2. The right of a member to maintain a direct cause of action against the LLC, another member, or a manager in order to enforce such member’s rights and otherwise protect such member’s interest
  3. The right of a member to maintain a derivative action
  4. The right of an LLC to refuse to relieve persons, including members and managers, from liability if such persons acted in bad faith or committed willful, or intentional misconduct or a knowing violation of the law
  5. A Member’s or Manager’s duty of care, duty of loyalty, or obligation of good faith and fair dealing The  power of a member to dissociate from the LLC
  6. Statutory requirements with respect to the  contents of a plan of merger, plan of interest exchange, plan of conversion, or plan of domestication, plan of dissolution, articles of organization, statutory agents and other similar provisions
  7. The applicable governing law of the Florida LLC

Managing Member Eliminated.  Under the Existing LLC Act, there are three potential management options:  (1) Member managed, (2) Manager managed, and (3) Managing Member managed.  The New Florida LLC Act has effectively eliminated the concept of Managing Member managed.  It is possible that your operating agreement may need to be amended in order to avoid confusion, unintended results, and unintended personal liabilities, and to make very clear which of the remaining options you intend to use for your LLC.  For example:  once the New Florida LLC Act becomes effective, for those LLCs that are Managing Member managed, the Managing Member may no longer be able to act alone and may require all authorized actions to be subject to a member vote in accordance with the operating agreement.  In order to avoid an unintended result, you should revise your operating agreement and governance documents to reflect the intent of the members.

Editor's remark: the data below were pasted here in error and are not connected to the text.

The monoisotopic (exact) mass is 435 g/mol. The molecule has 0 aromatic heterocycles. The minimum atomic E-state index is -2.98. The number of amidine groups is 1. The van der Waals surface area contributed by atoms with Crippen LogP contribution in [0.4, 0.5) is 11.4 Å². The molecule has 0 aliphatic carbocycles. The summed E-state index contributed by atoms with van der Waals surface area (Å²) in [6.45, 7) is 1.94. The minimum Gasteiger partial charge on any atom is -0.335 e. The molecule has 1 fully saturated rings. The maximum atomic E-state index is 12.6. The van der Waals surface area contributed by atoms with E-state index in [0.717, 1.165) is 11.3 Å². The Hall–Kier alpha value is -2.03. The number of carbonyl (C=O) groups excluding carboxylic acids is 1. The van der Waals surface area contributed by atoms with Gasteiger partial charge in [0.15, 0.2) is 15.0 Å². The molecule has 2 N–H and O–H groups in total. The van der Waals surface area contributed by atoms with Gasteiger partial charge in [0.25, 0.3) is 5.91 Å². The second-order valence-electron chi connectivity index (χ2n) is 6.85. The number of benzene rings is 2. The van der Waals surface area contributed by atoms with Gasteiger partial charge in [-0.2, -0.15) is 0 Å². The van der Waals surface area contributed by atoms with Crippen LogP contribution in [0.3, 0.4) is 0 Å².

New Statement of Authority.

The New Florida LLC Act allows an LLC to file a statement of authority with the Florida Department of State as a way of providing constructive notice to third parties regarding persons authorized to act on behalf of the LLC.  The Statement of Authority will be effective for five years from the last amended or filed Statement of Authority, unless terminated earlier in accordance with the New Florida LLC Act.  You should consult with an attorney to determine the implication of filing a Statement of Authority and whether such Statement of Authority would be beneficial for your LLC.

Other Changes.

  •  Non-US entities are now permitted to domesticate as a Florida LLC
  • Non-economic members (members that don’t or are not obligated to contribute) are now permitted
  • The new Act includes specific service of process rules for LLCs

What should I do with my existing operating agreement?  Moving forward, how will my operating agreements be different?

If you or your company are a member or manager of an existing LLC, or are planning to enter into a new LLC, you need to understand the New Florida LLC Act and all the changes that were recently made.  At minimum, you should review your operating agreement with a qualified business attorney. LLC Agreements need to reflect how the members desire to operate the business. An experienced and practical business attorney will help you navigate the new Florida LLC Act in a way to help you amend your operating agreement to be consistent with your intent and operations.